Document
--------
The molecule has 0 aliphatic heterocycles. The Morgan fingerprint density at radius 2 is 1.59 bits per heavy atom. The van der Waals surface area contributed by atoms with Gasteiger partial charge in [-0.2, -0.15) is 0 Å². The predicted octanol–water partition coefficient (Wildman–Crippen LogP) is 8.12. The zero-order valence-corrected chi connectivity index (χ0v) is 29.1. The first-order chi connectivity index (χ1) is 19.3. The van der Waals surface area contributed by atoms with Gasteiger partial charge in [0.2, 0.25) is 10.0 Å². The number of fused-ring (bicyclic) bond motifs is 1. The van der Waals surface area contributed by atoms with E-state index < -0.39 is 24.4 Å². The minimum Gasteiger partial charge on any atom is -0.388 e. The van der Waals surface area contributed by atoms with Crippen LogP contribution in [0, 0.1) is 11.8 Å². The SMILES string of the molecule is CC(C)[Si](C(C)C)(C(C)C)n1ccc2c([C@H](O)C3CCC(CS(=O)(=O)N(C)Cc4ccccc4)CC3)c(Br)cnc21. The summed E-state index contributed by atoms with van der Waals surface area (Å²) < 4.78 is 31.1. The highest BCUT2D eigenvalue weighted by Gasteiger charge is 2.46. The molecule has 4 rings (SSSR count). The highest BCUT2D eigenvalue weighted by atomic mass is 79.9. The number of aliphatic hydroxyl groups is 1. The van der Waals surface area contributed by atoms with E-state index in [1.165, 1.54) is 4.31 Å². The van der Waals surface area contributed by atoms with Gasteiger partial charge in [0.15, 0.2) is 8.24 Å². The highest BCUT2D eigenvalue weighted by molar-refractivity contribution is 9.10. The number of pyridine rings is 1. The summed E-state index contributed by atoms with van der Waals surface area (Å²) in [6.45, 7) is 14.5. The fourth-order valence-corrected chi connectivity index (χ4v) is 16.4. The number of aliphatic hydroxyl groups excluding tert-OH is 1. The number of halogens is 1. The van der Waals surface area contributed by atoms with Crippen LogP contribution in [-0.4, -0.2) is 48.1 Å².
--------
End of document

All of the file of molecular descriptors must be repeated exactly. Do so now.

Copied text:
The molecule has 0 aliphatic heterocycles. The Morgan fingerprint density at radius 2 is 1.59 bits per heavy atom. The van der Waals surface area contributed by atoms with Gasteiger partial charge in [-0.2, -0.15) is 0 Å². The predicted octanol–water partition coefficient (Wildman–Crippen LogP) is 8.12. The zero-order valence-corrected chi connectivity index (χ0v) is 29.1. The first-order chi connectivity index (χ1) is 19.3. The van der Waals surface area contributed by atoms with Gasteiger partial charge in [0.2, 0.25) is 10.0 Å². The number of fused-ring (bicyclic) bond motifs is 1. The van der Waals surface area contributed by atoms with E-state index < -0.39 is 24.4 Å². The minimum Gasteiger partial charge on any atom is -0.388 e. The van der Waals surface area contributed by atoms with Crippen LogP contribution in [0, 0.1) is 11.8 Å². The SMILES string of the molecule is CC(C)[Si](C(C)C)(C(C)C)n1ccc2c([C@H](O)C3CCC(CS(=O)(=O)N(C)Cc4ccccc4)CC3)c(Br)cnc21. The summed E-state index contributed by atoms with van der Waals surface area (Å²) < 4.78 is 31.1. The highest BCUT2D eigenvalue weighted by Gasteiger charge is 2.46. The molecule has 4 rings (SSSR count). The highest BCUT2D eigenvalue weighted by atomic mass is 79.9. The number of aliphatic hydroxyl groups is 1. The van der Waals surface area contributed by atoms with E-state index in [1.165, 1.54) is 4.31 Å². The van der Waals surface area contributed by atoms with Gasteiger partial charge in [0.15, 0.2) is 8.24 Å². The highest BCUT2D eigenvalue weighted by molar-refractivity contribution is 9.10. The number of pyridine rings is 1. The summed E-state index contributed by atoms with van der Waals surface area (Å²) in [6.45, 7) is 14.5. The fourth-order valence-corrected chi connectivity index (χ4v) is 16.4. The number of aliphatic hydroxyl groups excluding tert-OH is 1. The number of halogens is 1. The van der Waals surface area contributed by atoms with Crippen LogP contribution in [-0.4, -0.2) is 48.1 Å².